it is a season of newnesses. lately i've been reading on the theatre of the absurd, which because of its lyricism draws me. but, it has put a lot of things int disarray artistically. i'm totally confused about questions of style and meaning and importance and all those things mentors would say to not think about and just make the art, but it seems when push comes to shove i have to solve, at least to some extent, some of those questions. particularly with this "aureliano in palmira". it is a real problem for me...a work with serious libretto and goofy music and what? what? what? i don't know...yet.

i don't make resolutions for new years, but this year i might. i really want to be more honest, more me. how is it possible for that to be so difficult? it should be the easiest thing in the world right? and yet, i feel that i have such a hard time being me, to the point that i'm not sure i even really know who that person is. in fact, i feel that what defines me most is being afraid of being a word "afraid". maybe i can fix that this year. again, i don't know...yet.

Monday, November 29, 2010

Mountain Mamma

Here I am in Virginia at the home of my folks. I came in for American Opera Theater's "Butterfly" and "Harawi", which have been cancelled. the tickets were already purchased and it was a chance to be home for Thanksgiving I came anyway. I haven't been home to Christiansburg in a long time, actually, and it is as beautiful as ever no matter how much changes, the essence still remains. I'm also supposed to be using this time as a chance to dig in "La Voix Humaine", a piece for which I'm gaining a great deal of respect and with which I'm stumped for answer, and also to start work on "Two Caravans", and opera to be based on the awarding winning novel of the same title. It is a funny and poignant look at the horrors of immigration in the UK.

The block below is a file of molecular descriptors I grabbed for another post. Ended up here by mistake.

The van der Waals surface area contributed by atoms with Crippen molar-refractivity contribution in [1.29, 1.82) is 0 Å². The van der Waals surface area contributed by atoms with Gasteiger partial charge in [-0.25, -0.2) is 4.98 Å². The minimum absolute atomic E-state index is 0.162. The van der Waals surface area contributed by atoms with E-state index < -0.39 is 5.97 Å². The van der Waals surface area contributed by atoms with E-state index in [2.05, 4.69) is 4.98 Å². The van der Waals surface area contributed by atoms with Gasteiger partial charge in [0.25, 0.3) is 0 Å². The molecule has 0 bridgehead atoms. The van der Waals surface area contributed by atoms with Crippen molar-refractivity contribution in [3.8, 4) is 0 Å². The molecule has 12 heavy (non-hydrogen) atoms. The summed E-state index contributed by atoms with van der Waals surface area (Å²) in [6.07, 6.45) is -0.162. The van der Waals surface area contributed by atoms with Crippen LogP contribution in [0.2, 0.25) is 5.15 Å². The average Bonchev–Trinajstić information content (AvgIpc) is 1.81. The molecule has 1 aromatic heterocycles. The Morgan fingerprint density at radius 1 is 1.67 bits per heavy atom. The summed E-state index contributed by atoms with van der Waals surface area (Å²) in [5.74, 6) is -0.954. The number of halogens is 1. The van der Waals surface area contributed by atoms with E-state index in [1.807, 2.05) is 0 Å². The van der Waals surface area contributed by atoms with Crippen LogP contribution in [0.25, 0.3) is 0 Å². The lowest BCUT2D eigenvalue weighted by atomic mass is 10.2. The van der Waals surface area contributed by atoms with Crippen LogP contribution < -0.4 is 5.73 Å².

I have to admit I haven't started on any of that. I've piled myself down with book I should have read long ago and never got to: "Pensees" of Pascal, "The Consolation" of Boethius, "Inferno" of Dante, "Orlando" of Virginia Wolfe, and poems of John Donne. It is also COAA time, and we are chosing singers and making offers. I have yet to actually be there for the auditions, so I work remotely with Sophie to choose numbers and particulars. This year we are going to run a similar program in Lucca. It is called Accademia Europea Dell'Opera, note the acronym please (a prize to whoever can tell me what it is). The program will be half North Americans and half Europeans, and so we are making the N.A. offers now.

Busy times and I can shake the feeling that I'm being lazy and not getting much done. Argh!!!!!

Thursday, November 11, 2010

More signing

The first is a poem without translation, the second with. Very beautiful...I suggest watching it without first.

Opera Signs

Today I'm wrestling with something new...something I've never thought about and am not sure if it could or will go anywhere. I'm wondering about the use of gesture in opera. Anyone who has seen my work knows that I use gesture a lot, I find the body an expressive tool. I was reading this morning about poetics, and something the struck me in this article was insertion of the absurd (in a literal sense, ie. something that is intentionally non-logical within the given context) into a poem creates a level of concentration in the reader/listener. Could it not be the same on the stage? That the use of gesture is an absurdist element that focuses the audience member?